I went out last week to catch up with some past and present workmates. We were getting together to toast someone leaving work. She had decided after her second child, not to come back to work. That statement seems like such a luxury in this day and age. But that's not what I'm here to write about.
During our chat, someone brought up Christine Nixon's retirement. I said how sad I was, as I thought she had been a star. Any woman who rises to the top in a male dominated profession, wants to sort out corruption and take on the 'boys club', while still maintaining her grace is an inspiration. Someone else had a differing opinion, and that's fine by me. However - the guest of honour (who's husband is a cop) said 'we're not political people, so I don't really know'.
Deep breath. Not political people. Ok. You know when I hear sentences like that I think it's like admitting you're either self-centered or stupid. That may sound harsh but the thing is, the guest of honour is political about other things. She's into animal conservation and from memory sponsors a child in the third world. What I don't understand is - how can you have 2 kids and not think about what's going on in the world you've brought them into? Your local world.
I've just finished reading Mark Watson's book 'Crap at the Environment'. It was fabulous. It has made me realise what I am doing, and what I can do, to hopefully slow down or even stop this world from hurtling to hell in an overheated, underwater handbasket. The thought of everyone doing something, no matter how small, contributing to the whole of the greater good filled me with hope. And as mentioned previously a few posts ago - Hope is a great thing.
He mentioned towards the end of the book, in response to the Global Warming naysayers, that living your life in a more ethical way won't harm anyone. In the best case scenario it may save the planet, but if you don't believe, then don't worry your pretty little head about such things as the end of life as we know it.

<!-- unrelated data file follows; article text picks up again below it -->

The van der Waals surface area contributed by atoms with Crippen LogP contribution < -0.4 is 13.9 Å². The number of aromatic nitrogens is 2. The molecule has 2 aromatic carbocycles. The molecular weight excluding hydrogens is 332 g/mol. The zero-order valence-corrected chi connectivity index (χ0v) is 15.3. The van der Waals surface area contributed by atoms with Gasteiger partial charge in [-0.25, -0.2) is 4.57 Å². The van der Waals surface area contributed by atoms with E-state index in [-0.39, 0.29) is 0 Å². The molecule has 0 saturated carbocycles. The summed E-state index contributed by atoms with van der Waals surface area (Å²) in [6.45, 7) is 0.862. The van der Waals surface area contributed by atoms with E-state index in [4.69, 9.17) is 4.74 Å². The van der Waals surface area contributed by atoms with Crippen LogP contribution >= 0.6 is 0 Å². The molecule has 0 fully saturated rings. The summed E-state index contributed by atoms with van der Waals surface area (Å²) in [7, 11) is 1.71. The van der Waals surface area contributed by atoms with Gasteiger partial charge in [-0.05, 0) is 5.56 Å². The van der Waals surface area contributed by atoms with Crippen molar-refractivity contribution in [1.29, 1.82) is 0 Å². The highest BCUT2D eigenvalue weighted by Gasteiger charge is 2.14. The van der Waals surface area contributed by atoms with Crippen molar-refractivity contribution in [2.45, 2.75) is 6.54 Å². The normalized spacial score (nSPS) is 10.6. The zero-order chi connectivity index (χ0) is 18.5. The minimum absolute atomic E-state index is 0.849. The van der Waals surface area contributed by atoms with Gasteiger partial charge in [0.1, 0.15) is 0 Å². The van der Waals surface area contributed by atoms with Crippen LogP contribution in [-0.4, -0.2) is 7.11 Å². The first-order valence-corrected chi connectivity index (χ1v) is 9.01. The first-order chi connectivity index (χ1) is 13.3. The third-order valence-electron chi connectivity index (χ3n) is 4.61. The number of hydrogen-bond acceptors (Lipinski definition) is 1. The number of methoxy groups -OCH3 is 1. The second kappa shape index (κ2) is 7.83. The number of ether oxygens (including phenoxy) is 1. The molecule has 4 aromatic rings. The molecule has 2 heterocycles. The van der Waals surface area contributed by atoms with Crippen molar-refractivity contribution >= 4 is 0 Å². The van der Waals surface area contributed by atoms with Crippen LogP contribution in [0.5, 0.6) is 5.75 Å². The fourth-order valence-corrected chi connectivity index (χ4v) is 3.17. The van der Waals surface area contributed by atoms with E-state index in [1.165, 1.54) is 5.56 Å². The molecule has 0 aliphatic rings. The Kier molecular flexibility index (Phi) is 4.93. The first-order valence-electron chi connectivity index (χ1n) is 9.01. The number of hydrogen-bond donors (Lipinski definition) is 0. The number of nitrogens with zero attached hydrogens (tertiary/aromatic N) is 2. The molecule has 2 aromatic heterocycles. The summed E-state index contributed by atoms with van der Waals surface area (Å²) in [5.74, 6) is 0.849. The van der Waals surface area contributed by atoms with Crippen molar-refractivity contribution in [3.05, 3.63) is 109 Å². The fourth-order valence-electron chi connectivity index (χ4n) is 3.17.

It sends a shiver down my spine that people don't want to be 'political', or can't be bothered to get out of their 4 wheel drives/ipods/computers/TVs/ebay/shopping malls etc. long enough to think about someone other than themselves. There's such an attitude of 'as long as I'm alright', everything's OK. Well guess what. It's not. We have somehow become people more interested in ourselves individually than interested in how we fit into the bigger picture.
You know, I'm no saint. I too, suffer from the lure of bright shiny new things. And I shudder to think of the carbon footprint of my Christmas decorations. But at this time of year I begin to think about those less fortunate. My boyfriend rides his bike to work past the moonee ponds creek. There are homeless people who have set up tents to live in. He's also seen many discarded plastic bags used by chromers. There are some people out there having a really hard time of it. And every year at Christmas I seem to feel it more and more. Luckily my family decided a few years ago that we all had enough stuff and christmas is about the nieces and nephews. So, we are trying to spend the money we would have bought prezzies for the adults with, on things that we care about - and will hopefully make a difference to someone else's life. No matter how small. Every contribution makes a difference to someone.
I want to feel connected to people. I want to be aware of what's going on in the world. I want to leave this world better than I found it. I want to care. Being part of a community of like minded people is an amazing feeling. Perhaps by getting connected with people and living in an ethical way we will fill that hole in ourselves that many of us are trying to fill by buying things. It's a great feeling finding joy in simple things. Is this political? I don't know. But you know what? It makes me think of that old saying ' it takes a community to raise a child'. I just wonder if our guest of honour has ever taken the time to think of this?